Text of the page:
Globally 1.3 billion tons of edible food is wasted every single year. 20% of the total food produced in the European Union is wasted or lost along the supply chain.
- Food waste is a huge environmental problem, with 8% of GHGs produced as a result of this food rotting in landfill.
- In the EU 33 million people cannot afford a quality meal every second day.
Preventing food waste improves the resilience of the food supply chain, helps our planet, and contributes to food security. That is where Food Banks come in. Food businesses donate their surplus food to Food Banks, which, in turn, will get that perfectly good food to charities helping deprived people who can enjoy it. The world’s first Food Bank was created in 1967 in Phoenix, USA. Following this example, the first European Food Bank was established in 1984 Paris, France and the second one in 1986 Brussels, Belgium. In 1986, France and Belgium joined forces to create the European Food Banks Federation (FEBA). Over the past 35 years FEBA has been fostering the development and creation of Food Banks in countries across Europe.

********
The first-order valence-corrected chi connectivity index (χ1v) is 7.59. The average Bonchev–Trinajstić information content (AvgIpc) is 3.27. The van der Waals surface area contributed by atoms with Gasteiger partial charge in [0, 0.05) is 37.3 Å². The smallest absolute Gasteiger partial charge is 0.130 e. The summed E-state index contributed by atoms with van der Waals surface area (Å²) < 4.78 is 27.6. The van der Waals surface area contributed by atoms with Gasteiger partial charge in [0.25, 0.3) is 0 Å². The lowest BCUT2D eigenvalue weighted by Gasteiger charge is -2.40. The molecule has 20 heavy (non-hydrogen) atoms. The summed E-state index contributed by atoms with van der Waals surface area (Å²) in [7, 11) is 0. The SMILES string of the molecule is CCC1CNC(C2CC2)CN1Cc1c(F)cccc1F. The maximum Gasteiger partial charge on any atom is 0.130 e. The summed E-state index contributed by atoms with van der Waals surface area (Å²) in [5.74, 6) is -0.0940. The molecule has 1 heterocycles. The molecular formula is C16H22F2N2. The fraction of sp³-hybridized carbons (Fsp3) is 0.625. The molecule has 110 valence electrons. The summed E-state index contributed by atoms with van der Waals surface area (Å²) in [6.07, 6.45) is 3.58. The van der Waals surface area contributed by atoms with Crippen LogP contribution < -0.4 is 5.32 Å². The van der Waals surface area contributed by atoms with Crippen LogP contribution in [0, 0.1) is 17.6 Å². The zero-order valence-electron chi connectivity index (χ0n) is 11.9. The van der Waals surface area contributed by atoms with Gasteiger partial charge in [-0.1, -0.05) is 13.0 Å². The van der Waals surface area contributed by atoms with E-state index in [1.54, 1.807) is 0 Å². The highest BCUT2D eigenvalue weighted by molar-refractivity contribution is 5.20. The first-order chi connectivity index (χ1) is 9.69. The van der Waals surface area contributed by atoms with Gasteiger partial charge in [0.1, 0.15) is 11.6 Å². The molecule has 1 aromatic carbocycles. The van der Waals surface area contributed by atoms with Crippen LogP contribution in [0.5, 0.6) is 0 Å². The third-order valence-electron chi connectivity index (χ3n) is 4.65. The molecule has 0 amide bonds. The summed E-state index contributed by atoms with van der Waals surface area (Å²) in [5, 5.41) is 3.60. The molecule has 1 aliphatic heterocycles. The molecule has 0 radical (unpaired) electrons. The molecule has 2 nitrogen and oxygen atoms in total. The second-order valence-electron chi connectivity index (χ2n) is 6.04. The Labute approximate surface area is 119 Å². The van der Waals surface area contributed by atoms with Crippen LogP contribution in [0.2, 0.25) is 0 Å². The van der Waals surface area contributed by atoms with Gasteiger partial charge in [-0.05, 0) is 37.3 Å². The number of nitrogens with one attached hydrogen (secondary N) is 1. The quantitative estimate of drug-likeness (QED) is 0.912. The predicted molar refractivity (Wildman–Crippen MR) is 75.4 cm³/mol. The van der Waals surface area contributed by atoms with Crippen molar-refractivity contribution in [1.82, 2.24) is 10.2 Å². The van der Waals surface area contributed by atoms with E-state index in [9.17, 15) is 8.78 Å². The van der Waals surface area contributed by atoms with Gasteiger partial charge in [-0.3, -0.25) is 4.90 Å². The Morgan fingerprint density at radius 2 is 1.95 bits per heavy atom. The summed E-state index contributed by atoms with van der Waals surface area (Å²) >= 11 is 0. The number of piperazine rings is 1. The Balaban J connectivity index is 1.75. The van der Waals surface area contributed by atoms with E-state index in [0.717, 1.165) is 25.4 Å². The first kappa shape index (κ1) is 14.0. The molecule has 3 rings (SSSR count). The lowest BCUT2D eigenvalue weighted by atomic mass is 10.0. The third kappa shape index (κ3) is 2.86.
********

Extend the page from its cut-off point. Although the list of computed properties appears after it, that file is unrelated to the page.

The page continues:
In March FEBA launched the COVID-19 Social Emergency Fund to ensure the daily activity of members and have released 4 reports to highlight challenges, urgent needs, adaptation to change, and concrete responses. Members have worked to get surplus food from food business operators and ensure its safe delivery to charities helping +34.7% people in need compared to 2019.
Today, FEBA network brings together 430 Food Banks and branches in 29 European countries. Every day they recover safe and edible surplus food from the agri-food supply chain such as agriculture, food and drink manufacturers, distribution and food services. The food recovered is stored, sorted and re-packaged in the warehouses. Then, the food is redistributed to charitable organisations, such as food pantries, soup kitchens, social restaurants, and shelters. And from there, the food ends up on the plate of the people who need it most.
European Food Banks are supported by an army of volunteers. Their acts of kindness and commitment make a real difference.
Food donation is a beneficial solution to prevent food waste and reduce food insecurity: it is a business friendly, environmentally sensitive, and socially responsible alternative.
To learn more visit Reducing food insecurity and food waste – the European Food Banks Federation and watch the video About the European Food Banks Federation.